We toured Identity by Design-Tradition, Change, and Celebration in Native Women's Dresses first. The dresses were absolutely exquisite. The beading was so elaborate and detailed. Within the exhibition there was a cultural interpreter demonstrating the patience and skill it takes to bead even the simplest brooch. Needless to say an entire dress of many layers would on average take months, even years. One of my favorite dresses in the exhibition was a Kiowa battle dress. The garment had a full war headdress as well. I really liked this piece because of what the dress represented to the women who war them, the men they were honoring, and the entire tribal reverence and tradition. A woman would wear a battle dress to represent her husband or some other significant male who was at war. It reminded me of how influential a woman’s support of her husband, her brothers, or of her sons, can be. Another tantalizing aspect of the Identity by Design-Tradition, Change, and Celebration in Native Women's Dresses, was a quote placed along side a wall within the exhibition. It read, “I don’t need to wear a shirt that says ‘I’m Comanche’. If you look at my dress you know what tribe I am.” It reminded me of how immensely proud Native people are and just how representative the technique and design of Native art is. One symbol, or color, or placement of an object has enough weight to ultimately change the meaning of an entire work of art.

After a lengthy stroll through Identity by Design-Tradition, Change, and Celebration in Native Women's Dresses, we set off to tour A Song for a Horse Nation. This exhibition was probably the most emotionally moving at the GGHC. I remember almost breaking into tears more than a few times. I learned so much about the story of horses to so many tribes. I learned things I didn’t even know about Lii’ (horse) to the Diné (Navajo), my own tribe. The stories were profound and it was nice to be reminded of how important the horse has been and will always be to Native people. In my attempt to understand more I learned of a proposition to create a “Diné Shi Lii’ Baa Hashniih Day” or Navajo Nation Horse Day. It is still in the works but sounds promising.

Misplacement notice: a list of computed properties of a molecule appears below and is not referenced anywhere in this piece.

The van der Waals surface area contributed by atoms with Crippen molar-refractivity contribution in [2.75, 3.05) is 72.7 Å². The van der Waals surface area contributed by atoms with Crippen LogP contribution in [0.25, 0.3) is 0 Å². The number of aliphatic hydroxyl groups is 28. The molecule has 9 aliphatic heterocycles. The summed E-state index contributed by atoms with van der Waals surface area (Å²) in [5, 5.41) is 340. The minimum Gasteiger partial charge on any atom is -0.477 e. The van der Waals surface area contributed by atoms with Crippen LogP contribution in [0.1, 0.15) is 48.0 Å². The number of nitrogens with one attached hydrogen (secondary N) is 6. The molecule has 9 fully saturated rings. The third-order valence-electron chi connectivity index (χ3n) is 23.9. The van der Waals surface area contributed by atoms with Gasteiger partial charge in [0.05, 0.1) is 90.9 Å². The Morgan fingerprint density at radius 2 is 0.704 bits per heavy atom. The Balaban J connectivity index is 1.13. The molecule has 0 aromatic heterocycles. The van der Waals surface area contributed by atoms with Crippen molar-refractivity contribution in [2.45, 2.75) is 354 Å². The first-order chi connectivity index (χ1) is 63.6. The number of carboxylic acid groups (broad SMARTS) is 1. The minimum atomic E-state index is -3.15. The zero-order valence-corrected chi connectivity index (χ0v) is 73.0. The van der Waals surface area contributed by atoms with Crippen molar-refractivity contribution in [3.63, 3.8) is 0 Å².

Towards the end of the tour we were able to speak with our relative department employees. It was nice to pick their brains and ask questions pertaining to the differences facilitating museum work in public affairs while in New York versus D.C. From what I gathered, NMAI public affair is accepted on a much friendlier scale here in D.C. I think that has a lot to do with the museum’s location on the Mall and the fact that it is surrounded by all the other Smithsonian Institutions. People come to D.C. expecting to tour museums and attend festivals and thusly, are happy to hear of them through us. My heart goes out to you GGHC/OPA…Stay Strong!

While in New York, I was fortunate enough to have a spare minute to take in the typical tourist experiences. We traveled across the Hudson to Our Lady Liberty, ate greasy hot dogs and pizza, and took questionable pictures with the Wall Street bull statue (all in good fun). Needless to say, it was a blast!

Now, some of you might be asking yourselves, “Why is she sending this blog out now, nearly five months later? Well to put your curiosity to ease…I’m back for a second internship! You see, it was experiences like our tour of the GGHC and the opportunities to experience a new place, people, and way of life that has brought me back to NMAI. I am writing this blog now because I wanted to share with the world an understanding one only receives while interning at a place like NMAI. The National Museum of the American Indian has offered a valuable learning opportunity surpass most others. It would be silly of me to limit myself to only one internship…I just hope they accept third-timers...but I doubt it.

-Glennas'ba Augborne, NMAI Summer Intern

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Your insightful comments about your visit to the G.G. Heye Center in NYC brings back fond memories for my wife and me. We were there in 1997..at the insistence of a family friend, Alvin Josephy,Jr., a noted historian and stalwart proponent of keeping the Heye collection intact..and in NYC! The stately former NYC Custom house affords a marvelous venue for the priceless Heye collection of American Indian art and cultural objects. Thanks for sharing your experience(s).

David G. Campbell
Board Member
Native American Cultural Center and Museum
(Now under construction in Oklahoma City, OK)